Table are identified below. Deployment capability: Adversary

Table 1 Some Attacks on
the Protocol Stack



3.1. Adversary Model

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There are two
types of attacker in a network which are called insider and outsider attackers.


1   Insider and Outsider Attacks in


An insider attacker is an
authorized and a part of the routing mechanism on MANETs.

An outsider attacker is not a legitimate
user of the network. Routing algorithms are typically distributed and cooperative
in nature and affect the whole system. On the other hand an insider MANET node
can disrupt the network communications intentionally; there might be other
reasons for its apparent misbehaviours. A node can be failed, unable to perform its function for some reason, such as
running out of battery, or collusions in the network. The threat of failed
nodes is particularly serious if they are needed as part of an emergency/secure
route. Their failure can even result in partitioning of the network, preventing
some nodes from communicating with other nodes in the network.

A selfish node can also misbehave to preserve its
resources. Selfish nodes avail themselves of the services of the other nodes,
but do not reciprocate. In this paper, we mainly concentrate on attacks carried
out by malicious nodes who intentionally aim to disrupt the network

We should also consider the
misuse goals of attackers.


Disruption of the network


 Attackers do not follow the specifications of
routing protocols in routing attack but aim to disrupt the network
communication in the following ways:

Node Isolation: isolating a node
or some nodes(s) from communicating with other nodes in the network,
partitioning the network, etc.

Route Disruption: Creating routing
loops, modifying existing routes, and causing the packets to be forwarded along
a route that is not optimal, non-existent, or otherwise erroneous.

reduces network performance by consuming network bandwidth or node resources,

Bottleneck of Attacker

The main factors affecting the
performance of an attack are identified below.

distribution may range from a single node to a pervasive carpet of smart
counter-dust, with a consequent variation in attack capabilities. This sort of
distinction may affect the ability to eavesdrop, jamming the network effectively,
and to escape destruction (e.g. a single powerful jammer can easily be taken out;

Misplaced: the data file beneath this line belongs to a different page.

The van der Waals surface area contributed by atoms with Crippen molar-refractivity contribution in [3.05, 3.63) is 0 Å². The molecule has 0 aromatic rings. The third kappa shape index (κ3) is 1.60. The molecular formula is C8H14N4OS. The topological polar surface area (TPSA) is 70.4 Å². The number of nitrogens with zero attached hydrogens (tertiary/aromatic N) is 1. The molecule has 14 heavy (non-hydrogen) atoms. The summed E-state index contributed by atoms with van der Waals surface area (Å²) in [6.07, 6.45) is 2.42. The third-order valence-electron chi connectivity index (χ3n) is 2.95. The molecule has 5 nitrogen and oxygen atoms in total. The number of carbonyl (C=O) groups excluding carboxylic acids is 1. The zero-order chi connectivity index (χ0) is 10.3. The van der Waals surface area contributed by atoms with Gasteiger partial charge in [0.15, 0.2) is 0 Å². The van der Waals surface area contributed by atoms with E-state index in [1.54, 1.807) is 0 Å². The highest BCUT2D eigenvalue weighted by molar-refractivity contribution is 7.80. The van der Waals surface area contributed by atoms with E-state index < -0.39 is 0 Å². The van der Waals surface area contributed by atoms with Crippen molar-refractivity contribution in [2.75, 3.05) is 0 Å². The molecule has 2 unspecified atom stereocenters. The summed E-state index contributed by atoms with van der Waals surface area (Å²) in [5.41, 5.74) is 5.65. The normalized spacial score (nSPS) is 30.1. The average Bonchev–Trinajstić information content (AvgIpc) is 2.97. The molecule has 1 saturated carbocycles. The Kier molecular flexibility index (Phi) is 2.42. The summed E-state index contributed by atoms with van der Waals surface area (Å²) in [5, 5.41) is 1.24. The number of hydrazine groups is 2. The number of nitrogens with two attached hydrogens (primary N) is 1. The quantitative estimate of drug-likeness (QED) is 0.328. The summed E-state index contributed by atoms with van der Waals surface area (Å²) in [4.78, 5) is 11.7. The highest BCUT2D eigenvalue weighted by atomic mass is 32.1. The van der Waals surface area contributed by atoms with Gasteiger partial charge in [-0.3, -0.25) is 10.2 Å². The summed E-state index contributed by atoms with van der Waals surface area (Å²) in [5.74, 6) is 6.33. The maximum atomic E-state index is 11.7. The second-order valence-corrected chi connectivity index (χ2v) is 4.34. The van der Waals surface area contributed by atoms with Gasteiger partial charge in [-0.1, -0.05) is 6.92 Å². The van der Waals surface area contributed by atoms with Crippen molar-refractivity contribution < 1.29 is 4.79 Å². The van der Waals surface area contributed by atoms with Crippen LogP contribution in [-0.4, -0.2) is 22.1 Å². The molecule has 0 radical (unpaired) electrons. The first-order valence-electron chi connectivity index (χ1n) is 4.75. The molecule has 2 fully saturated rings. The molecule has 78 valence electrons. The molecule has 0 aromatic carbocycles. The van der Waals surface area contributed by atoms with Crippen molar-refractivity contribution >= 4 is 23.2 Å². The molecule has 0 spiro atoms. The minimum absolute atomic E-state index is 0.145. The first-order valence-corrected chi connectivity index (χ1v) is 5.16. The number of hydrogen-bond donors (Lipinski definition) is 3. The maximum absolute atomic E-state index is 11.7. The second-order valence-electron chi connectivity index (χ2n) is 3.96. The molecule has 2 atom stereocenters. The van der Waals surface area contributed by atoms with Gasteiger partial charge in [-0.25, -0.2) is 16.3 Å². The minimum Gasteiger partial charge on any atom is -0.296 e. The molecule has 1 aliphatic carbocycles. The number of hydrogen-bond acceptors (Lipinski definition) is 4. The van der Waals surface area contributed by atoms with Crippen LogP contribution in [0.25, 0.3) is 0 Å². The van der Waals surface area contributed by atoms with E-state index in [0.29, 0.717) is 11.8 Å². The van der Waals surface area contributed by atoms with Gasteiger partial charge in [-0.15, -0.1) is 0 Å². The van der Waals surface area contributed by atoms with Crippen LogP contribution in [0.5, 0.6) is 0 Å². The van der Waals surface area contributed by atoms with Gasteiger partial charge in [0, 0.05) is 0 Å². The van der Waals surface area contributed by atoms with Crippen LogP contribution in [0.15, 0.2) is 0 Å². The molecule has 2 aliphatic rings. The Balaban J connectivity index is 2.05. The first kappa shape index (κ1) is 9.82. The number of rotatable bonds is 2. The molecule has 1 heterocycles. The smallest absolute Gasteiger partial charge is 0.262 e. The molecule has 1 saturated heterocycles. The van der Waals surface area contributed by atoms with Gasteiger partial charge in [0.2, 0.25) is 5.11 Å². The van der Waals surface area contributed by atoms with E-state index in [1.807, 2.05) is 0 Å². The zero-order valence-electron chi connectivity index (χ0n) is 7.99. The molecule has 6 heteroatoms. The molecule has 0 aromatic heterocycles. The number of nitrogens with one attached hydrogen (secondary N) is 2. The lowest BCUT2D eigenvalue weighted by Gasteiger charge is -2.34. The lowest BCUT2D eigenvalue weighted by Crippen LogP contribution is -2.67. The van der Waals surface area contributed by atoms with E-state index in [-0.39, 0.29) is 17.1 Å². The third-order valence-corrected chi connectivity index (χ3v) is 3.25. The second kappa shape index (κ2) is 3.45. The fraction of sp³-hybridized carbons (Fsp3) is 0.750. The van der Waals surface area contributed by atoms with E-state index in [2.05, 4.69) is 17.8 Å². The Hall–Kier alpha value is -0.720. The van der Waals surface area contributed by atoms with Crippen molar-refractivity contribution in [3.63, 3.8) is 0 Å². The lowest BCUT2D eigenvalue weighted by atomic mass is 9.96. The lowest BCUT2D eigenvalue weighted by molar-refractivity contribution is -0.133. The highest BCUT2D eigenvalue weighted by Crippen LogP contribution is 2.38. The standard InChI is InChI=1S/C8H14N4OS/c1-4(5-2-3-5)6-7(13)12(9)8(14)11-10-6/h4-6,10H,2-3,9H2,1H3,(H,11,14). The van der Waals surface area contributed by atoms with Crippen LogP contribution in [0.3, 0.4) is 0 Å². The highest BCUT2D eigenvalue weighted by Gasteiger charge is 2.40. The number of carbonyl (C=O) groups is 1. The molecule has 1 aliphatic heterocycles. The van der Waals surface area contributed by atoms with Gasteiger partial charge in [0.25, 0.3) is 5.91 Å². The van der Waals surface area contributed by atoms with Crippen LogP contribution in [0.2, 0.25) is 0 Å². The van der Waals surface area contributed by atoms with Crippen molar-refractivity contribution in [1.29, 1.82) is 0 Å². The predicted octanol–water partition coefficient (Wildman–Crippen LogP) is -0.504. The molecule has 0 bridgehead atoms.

distributed jamming is harder to extinguish).

The location of adversary nodes may have a clear impact on what the adversary
can do. An adversary may be restricted to placing attack nodes at the
geographical boundary of an enemy network (but may otherwise choose the precise
locations), may plant specific nodes or may have the ability post facto to
create a pervasive carpet of smart dust.

is obvious affects the ability of an attacker to compromise a network. Such
power need not be localised to the attached network – eavesdropped traffic can
be relayed back to high performance super-computing networks for analysis.

Mobility: Mobility
generally brings an increase in power. On the other hand, mobility may prevent
an attacker from continually targeting one specific victim. For example, a node
on the move might not receive all falsified routing packets initiated by the
attacker. The impact of mobility on detection is a complex matter.

of physical access (including node capture ability and
ability to carry out physical deconstruction) given the agile nature of MANETs
determining an applicable adversary model is difficult. However, systems can be
evaluated against a range of representative threat models.




The nature of attacks
is of two types’ active attacks and passive attacks. Active attack is an attack
when misbehaving node has to bear some energy costs in order to perform the
threat. These attacks results unauthorised state changes in the network such as
denial of service, modification of packets, and the like. These attacks are
generally launched by users or nodes with authorisation to operate within the 


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